Digital animation continues to evolve and the newest Waxahachie Global High valedictorian plans to continue the innovation as a fourth-generation Disney illustrator.

But first, Dallin Clarke will attend Brigham Young University, which houses a prominent digital animation program that serves as a pipeline into Disney's Pixar Animation Studio.

Clarke's family history with Disney began with his great-grandfather, who is too old for him to remember. His grandmother, Judith Holmes-Clarke, was instrumental in the "fairy project" that created Tinker Bell. Clarke also said his aunt, Samantha Hollister, formerly worked as an illustrator too.

"Since I was young I've always been drawing and into character design and creating stories," Clarke explained. "It's really cool that the college that I want to go to is not only supportive of my church but also something that I'm interested in."

Clarke currently attends the Church of Jesus Christ of Latter-day Saints. He explained an early leader of the church founded a college in 1875 for people in Utah to support students with subsidized tuition, which later became BYU.

Clarke received a half-tuition scholarship and a few extras tacked on to help pay off the $5,460 tuition.

Forbes named the private university one of America's Best Value Colleges for 2019. Admission into the animation program is selective, as it is limited to 100 students.

"BYU's animation program touts 40 alumni at Dreamworks and 15 at Pixar," states to a Daily Herald 2018 article. "And of Pixar's nine internship spots every summer, out of 1,200 applicants, BYU almost always has at least one student in a slot."

For Clarke, the notable title of valedictorian "means that I did dedicate a lot of time to learning and pursuing education."

Before that, he noted, "I think it shows that I work hard, and sometimes it does take me a longer time to understand things, but I'm willing to put in the effort. Being the valedictorian means that I did dedicate a lot of time to learning and pursuing education."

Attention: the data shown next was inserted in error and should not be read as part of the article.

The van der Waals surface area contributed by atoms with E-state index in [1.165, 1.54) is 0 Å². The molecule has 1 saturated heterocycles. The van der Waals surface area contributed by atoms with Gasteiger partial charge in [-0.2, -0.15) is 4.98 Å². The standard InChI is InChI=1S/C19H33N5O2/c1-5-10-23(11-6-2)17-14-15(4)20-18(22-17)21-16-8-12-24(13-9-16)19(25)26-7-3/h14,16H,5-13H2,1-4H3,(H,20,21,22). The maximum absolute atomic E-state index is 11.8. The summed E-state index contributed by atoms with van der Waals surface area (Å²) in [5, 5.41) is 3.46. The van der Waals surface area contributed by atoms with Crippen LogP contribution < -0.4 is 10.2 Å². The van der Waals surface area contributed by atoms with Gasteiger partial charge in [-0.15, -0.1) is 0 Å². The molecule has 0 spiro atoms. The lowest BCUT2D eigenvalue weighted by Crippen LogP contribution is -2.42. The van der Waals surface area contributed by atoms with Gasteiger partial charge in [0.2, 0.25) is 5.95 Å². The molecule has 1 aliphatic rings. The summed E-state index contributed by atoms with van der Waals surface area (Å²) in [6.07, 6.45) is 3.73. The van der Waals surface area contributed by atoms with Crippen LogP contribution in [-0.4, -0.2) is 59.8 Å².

"I hold education very, very important," Clarke emphasized. "I think that you should never stop learning; you should never be satisfied with how much you know. There are always more things to figure out — skills to develop. It's always been a personal drive to do the best I can."

Clarke was born in California and then moved to Utah, which is where his parents met while attending BYU. When the recession hit, it hit the Clarke family hard.

The next year the Clarkes moved to Texas, Pennsylvania, Arizona and then back to Utah. The stint in Texas made an impression, so the family traveled back to Waxahachie in 2010.

He was homeschooled up until high school.

"I loved it," Clarke noted about the alternative method of education. "It was great when we were traveling. My mom loves teaching, and as we went through the United States, we were learning about the history of America."

"It was more hands-on, work at your own pace," he added. "I guess, in my case, was a little faster than normal. I would definitely not trade my experience for homeschooling."

Clarke visited the BYU campus several times and did not know about the animation program until his junior year, "which was a nice surprise in a way to figure that out because I always kind of assumed I'd have to figure out a major that I was interested in that was offered. They just happened to go together."

He admitted to be between animation and engineering during his junior year at Global. After he took both courses, he knew what his future would hold.

"I love to be able to see something in my head and be able to transfer it to something someone can see — kind of like sharing my ideas with people. It's weird to work in a 3-D program because it seems so much more real."

One of his first creations in 3-D was a cup, and he'd like to advance his skills because "I'd love to work for Disney or Pixar. Either one. I'd be satisfied if I worked for DreamWorks. I just want to get into one of those studios and make movies."

Clarke lives in Midlothian and starts his mornings at 7 a.m., instructing an hour-long seminar and participates in youth activities on Wednesdays. He received his Eagle status with the Boys Scouts on Sunday, was a senior editor for the Global High yearbook, and participated in the National Honors Society, Art Club, Technology Student Association, and tutors children when needed.

"Global is the best way to get to know the kids in your grade," Clarke noted about his public school experience. "Because you are in class with everybody, you build a strong sense of spirit together; you have a tight-knit community. It's really cool because we are all sharing the same experiences."

- - - - - 

Ashley Ford | @aford_news | 469-517-1450